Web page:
He graduated from South Broward High School, studied film at the University of Central Florida,
and then moved to New York, where he eventually ran into Abel Ferrara, an indie director. After
Deutzman showed him a college project titled 3 by 3, 1 by 1, Ferrara produced a version that
eventually screened at the 2012 Cannes Film Festival.
But Deutzman had trouble making a living in New York, where he found mostly unpaid jobs in the
film industry. So he returned to South Florida this past February with hopes of landing a gig at a
production company. After a series of interviews, he became frustrated to learn that paying jobs
were just as tough to find in Miami.
"I walked out of the office, brought up eBay on my phone, bid on a metal detector, and didn't
answer anyone's business calls after that," he says.
Since March, he's spent 20 hours a week fulfilling his boyhood fantasy and living off people's
detritus. Scores of well-off tourists get drunk on the beach every weekend, leaving plenty of rings,
watches, and even gem-encrusted grills dropped in the sand. In only three months, Deutzman says,
he's found about $4,000 worth of scrap gold.

7/20/2013 6:10 PM

Miami Florida's Metal Detector Fanatics Fight High Tide and Murky Laws...

3 of 3


As Deutzman's finds piled up, though, he made an unpleasant discovery about state law. Until
2005, amateur archaeologists were free to keep anything they found as long as they disclosed the
location of their excavations to authorities — a rule that also applied to metal detectors. But that
year, Florida did away with the program because of widespread noncompliance. (Only seven
people regularly reported their finds, according to the Florida Public Archaeology Network.)
Now, any artifacts older than 50 years must be surrendered to the state's Division of Historical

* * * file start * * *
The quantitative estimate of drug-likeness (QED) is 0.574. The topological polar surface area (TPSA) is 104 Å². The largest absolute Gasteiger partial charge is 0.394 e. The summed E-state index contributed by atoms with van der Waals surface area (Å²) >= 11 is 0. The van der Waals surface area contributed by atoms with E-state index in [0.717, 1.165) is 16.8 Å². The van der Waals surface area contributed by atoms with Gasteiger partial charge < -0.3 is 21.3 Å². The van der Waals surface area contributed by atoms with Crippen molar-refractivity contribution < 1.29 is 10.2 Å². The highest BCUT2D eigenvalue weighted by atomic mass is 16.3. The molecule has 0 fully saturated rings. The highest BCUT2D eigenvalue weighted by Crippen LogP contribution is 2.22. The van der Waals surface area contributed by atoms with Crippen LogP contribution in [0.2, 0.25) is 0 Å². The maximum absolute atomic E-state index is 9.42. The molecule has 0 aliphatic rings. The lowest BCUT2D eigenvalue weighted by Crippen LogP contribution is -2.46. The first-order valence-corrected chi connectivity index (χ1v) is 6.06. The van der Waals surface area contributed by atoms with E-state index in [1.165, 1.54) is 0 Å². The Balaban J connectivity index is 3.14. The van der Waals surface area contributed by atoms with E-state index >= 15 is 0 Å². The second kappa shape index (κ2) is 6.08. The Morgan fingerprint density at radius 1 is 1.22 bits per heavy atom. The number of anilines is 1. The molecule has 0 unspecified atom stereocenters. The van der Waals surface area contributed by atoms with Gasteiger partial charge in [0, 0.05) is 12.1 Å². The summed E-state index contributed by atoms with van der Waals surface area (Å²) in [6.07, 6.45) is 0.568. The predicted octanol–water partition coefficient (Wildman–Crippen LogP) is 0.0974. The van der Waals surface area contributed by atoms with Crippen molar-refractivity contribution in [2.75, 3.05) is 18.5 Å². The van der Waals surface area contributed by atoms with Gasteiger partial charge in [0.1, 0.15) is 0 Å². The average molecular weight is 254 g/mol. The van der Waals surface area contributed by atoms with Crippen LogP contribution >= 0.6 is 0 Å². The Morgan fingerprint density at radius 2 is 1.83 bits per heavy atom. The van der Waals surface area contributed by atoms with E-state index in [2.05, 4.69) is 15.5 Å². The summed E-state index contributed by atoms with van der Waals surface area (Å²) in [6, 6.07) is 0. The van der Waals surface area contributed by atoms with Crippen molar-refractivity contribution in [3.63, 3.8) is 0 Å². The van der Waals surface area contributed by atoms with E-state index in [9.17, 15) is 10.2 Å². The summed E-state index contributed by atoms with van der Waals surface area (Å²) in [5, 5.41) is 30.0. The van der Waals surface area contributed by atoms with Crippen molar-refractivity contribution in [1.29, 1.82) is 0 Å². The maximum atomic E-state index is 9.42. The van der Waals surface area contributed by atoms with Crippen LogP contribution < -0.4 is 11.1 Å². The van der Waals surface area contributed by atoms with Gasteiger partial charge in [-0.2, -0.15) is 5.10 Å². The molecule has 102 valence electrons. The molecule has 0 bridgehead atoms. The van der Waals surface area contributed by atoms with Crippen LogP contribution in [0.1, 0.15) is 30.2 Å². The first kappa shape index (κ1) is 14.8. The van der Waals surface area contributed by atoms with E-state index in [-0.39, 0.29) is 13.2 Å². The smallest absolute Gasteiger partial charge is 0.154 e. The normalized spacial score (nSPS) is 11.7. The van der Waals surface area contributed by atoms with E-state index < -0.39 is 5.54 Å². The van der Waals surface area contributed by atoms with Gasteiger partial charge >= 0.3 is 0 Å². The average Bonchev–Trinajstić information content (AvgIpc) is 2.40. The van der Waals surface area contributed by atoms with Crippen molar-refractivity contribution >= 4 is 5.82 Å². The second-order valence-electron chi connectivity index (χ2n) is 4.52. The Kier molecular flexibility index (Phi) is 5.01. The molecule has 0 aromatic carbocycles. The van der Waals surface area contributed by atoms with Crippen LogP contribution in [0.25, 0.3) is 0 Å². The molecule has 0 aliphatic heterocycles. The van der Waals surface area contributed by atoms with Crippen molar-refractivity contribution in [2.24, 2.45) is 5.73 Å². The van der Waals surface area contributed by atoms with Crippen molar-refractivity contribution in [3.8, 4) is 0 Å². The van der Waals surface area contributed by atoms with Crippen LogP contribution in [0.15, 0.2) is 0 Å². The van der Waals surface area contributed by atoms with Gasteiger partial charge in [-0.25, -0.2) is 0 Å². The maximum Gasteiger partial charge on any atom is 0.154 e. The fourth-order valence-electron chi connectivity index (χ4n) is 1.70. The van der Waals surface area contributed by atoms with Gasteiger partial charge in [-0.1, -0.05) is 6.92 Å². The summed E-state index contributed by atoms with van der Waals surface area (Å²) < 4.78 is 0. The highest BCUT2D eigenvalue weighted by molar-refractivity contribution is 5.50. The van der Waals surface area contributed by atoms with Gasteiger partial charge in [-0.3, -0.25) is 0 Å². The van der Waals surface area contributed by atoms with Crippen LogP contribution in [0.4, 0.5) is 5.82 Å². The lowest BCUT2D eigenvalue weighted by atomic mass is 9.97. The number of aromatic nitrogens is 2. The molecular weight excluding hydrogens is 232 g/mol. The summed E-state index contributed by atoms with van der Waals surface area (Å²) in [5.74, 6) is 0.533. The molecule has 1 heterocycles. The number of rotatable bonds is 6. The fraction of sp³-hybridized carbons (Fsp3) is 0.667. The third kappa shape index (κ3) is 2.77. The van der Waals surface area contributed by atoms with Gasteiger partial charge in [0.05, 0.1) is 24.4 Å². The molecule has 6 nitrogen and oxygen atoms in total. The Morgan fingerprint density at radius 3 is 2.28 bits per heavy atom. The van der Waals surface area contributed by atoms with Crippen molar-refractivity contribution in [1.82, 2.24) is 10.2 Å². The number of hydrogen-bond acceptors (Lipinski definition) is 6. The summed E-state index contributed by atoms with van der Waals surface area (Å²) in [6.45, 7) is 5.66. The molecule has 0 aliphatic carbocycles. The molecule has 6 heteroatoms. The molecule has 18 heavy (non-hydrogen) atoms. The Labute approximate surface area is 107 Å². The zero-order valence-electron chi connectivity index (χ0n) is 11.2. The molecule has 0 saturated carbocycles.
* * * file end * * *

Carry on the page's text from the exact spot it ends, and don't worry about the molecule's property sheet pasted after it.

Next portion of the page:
Resources. Earlier this year, a group of amateur archaeologists petitioned state Sen. Alan Hays of
Umatilla to draft a bill that would reinstate the old rules, but the proposal never got off the ground.
Even worse, Florida law is head-scratchingly complex when it comes to finding valuables in or
around the ocean. If lost rings or jewelry wash ashore or are hidden near the surface, it's generally
OK to keep them. But any historical artifact found at sea needs to be reported to state officials, and
would-be archaeologists are forbidden from excavating below the sand in state waters, which
extend from the high-tide line to three miles out, says Corey Malcom, chief archaeologist at the Mel
Fisher Maritime Museum in Key West.
"It's not a finders-keepers world," adds Roger Smith, Florida's official underwater archaeologist, a
$43,000-a-year position in Tallahassee.
Those murky rules are a real problem for serious metal detectors. They argue that not only are the
rules rarely enforced and impossible to police, but also they ignore that detectors provide a free
clean-up service, removing metal and glass objects that would be a nuisance to swimmers. Though
scavengers might pocket the occasional old coin, they also bring big money to Florida.
"They need to realize this is a hobby and see what we do," Spratley says. "People come to Florida
from all over with metal detectors in their suitcases."
On Deutzman's Fourth of July excursion to the waters off South Beach, it's a moot point. After just
a few hours in the baking sun and roiling tide, he gives up and trudges home with the set of teeth
rattling in a red satchel around his waist.
His pin-up beauty of a girlfriend, Karen, is waiting at their Mid-Beach apartment with a protein
shake and hopeful eyes. When he throws his gruesome find on the table, she recoils and asks,
"What kind of backward country are these from?"
Deutzman shakes his head sadly, but he knows he'll be back at it tomorrow, looking for whatever
treasures that night's party crowd drunkenly drops on the sand.
"Relative to my peers, I feel very fortunate," he says. "I have no debt, no immediate need to take up
work, and the ability to spit in the face of every cheap prick who thinks I should work for free to
make them rich."

7/20/2013 6:10 PM

The Tinfoil

The Tinfoil Times

Club Meeting: August 8, 2013
Ben Smith Hunt: August 10 2013
Daytona Competition Hunt: August 24, 2013
FMDAC Fall Convention and Hunt: October 25, 26, 27, 2013



Download 2013 August

2013 August.pdf (PDF, 2.52 MB)

Download PDF

Share this file on social networks


Link to this page

Permanent link

Use the permanent link to the download page to share your document on Facebook, Twitter, LinkedIn, or directly with a contact by e-Mail, Messenger, Whatsapp, Line..

Short link

Use the short link to share your document on Twitter or by text message (SMS)


Copy the following HTML code to share your document on a Website or Blog

QR Code to this page

QR Code link to PDF file 2013 August.pdf

This file has been shared publicly by a user of PDF Archive.
Document ID: 0000636930.
Report illicit content